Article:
Rather than making decisions about the evolution of the enterprise in isolation, involving stakeholders from the outset avoids those common pitfalls cited above. Without thoughtful collaboration between stakeholders and enterprise architects, you risk producing multiple strategies that waste time and resources.

You need a feedback mechanism to bring all the stakeholders together and promote clear communication. You need a means for strategic stakeholders to share high-level ideas while providing grounded reality to support day-to-day operations to break down ideological silos and develop an enterprise architecture that has a business impact. Using a data-driven approach to collaboration helps the CIO promote strategic goals while still supporting daily operational needs.

Maintaining a communications cadence is part of successful collaboration. You can try to schedule regular meetings or workshops with stakeholders, but scheduling is always an issue. There are other ways to enable collaboration without affecting productivity, such as adopting a SaaS solution designed to facilitate shared enterprise strategies.

Enterprise architectures can differ dramatically. There is no one-size-fits-all since each enterprise has different data processes, applications, and infrastructure and different functional managers and stakeholders. Enterprise architectures also have multiple layers that span various departments and disciplines. Enterprise changes don’t take place in isolation and can have a broad impact. Any collaboration platform must accommodate different stakeholders and integrate the necessary data, models, processes, and projects.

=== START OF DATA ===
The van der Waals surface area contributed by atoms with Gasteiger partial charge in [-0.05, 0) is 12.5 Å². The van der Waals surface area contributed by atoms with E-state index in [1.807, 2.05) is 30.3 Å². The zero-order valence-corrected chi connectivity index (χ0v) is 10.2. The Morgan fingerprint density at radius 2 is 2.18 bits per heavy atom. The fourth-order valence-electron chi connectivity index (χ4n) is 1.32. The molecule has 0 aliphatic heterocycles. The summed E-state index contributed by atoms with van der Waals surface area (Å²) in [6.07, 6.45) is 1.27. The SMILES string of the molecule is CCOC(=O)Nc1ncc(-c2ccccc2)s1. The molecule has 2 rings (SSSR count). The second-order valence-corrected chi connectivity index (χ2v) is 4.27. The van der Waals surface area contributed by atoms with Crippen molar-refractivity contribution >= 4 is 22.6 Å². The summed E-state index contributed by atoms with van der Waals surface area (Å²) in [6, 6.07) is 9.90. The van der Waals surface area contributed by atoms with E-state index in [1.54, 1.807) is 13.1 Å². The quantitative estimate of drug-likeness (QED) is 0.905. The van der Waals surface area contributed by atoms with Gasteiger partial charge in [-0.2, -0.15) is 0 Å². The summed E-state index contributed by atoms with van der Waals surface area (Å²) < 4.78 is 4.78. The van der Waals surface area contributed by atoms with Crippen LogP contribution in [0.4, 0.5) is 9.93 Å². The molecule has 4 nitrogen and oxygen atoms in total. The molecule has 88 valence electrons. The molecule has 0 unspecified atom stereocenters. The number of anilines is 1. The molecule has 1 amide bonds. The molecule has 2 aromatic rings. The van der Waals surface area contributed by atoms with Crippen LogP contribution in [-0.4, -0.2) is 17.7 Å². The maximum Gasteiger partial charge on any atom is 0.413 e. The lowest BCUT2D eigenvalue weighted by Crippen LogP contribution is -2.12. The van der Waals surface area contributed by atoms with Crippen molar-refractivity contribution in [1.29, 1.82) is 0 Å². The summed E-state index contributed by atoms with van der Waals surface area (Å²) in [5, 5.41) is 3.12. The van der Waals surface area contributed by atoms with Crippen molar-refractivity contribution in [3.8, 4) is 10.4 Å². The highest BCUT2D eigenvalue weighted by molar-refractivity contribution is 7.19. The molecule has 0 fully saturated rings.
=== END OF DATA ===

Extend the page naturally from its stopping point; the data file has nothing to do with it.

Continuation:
Creating a central collaborative repository provides access to interrelated information. It also creates a single source of truth that can be kept up to date, so it is always current. And it provides a central repository where architectural models and data can be stored so stakeholders can review relevant information, whether at a strategic or operational level, such as application integration. Adopting a SaaS collaboration platform facilitates data access while maintaining security and compliance.

As with all successful SaaS solutions, ease of use is essential. The platform must demonstrate value for stakeholders and make collaboration easier, or they won’t use it. Any collaboration platform should safeguard input, compliance, and buy-in and make data gathering easy. Once you have consolidated the necessary data, stakeholders can assess the current state of operations, perform impact analyses, and make informed decisions about enterprise transformation.

As the cloud expands, the enterprise architect’s job becomes more complex. Adopting a collaborative approach to enterprise transformation simplifies the task by giving stakeholders direct strategic input into technological changes while giving enterprise architects the means to visualize their potential impact. Data, applications, and processes work together to drive business success. With an organization-wide approach to validate the business roadmap, IT can keep the enterprise strategy on course for ongoing success.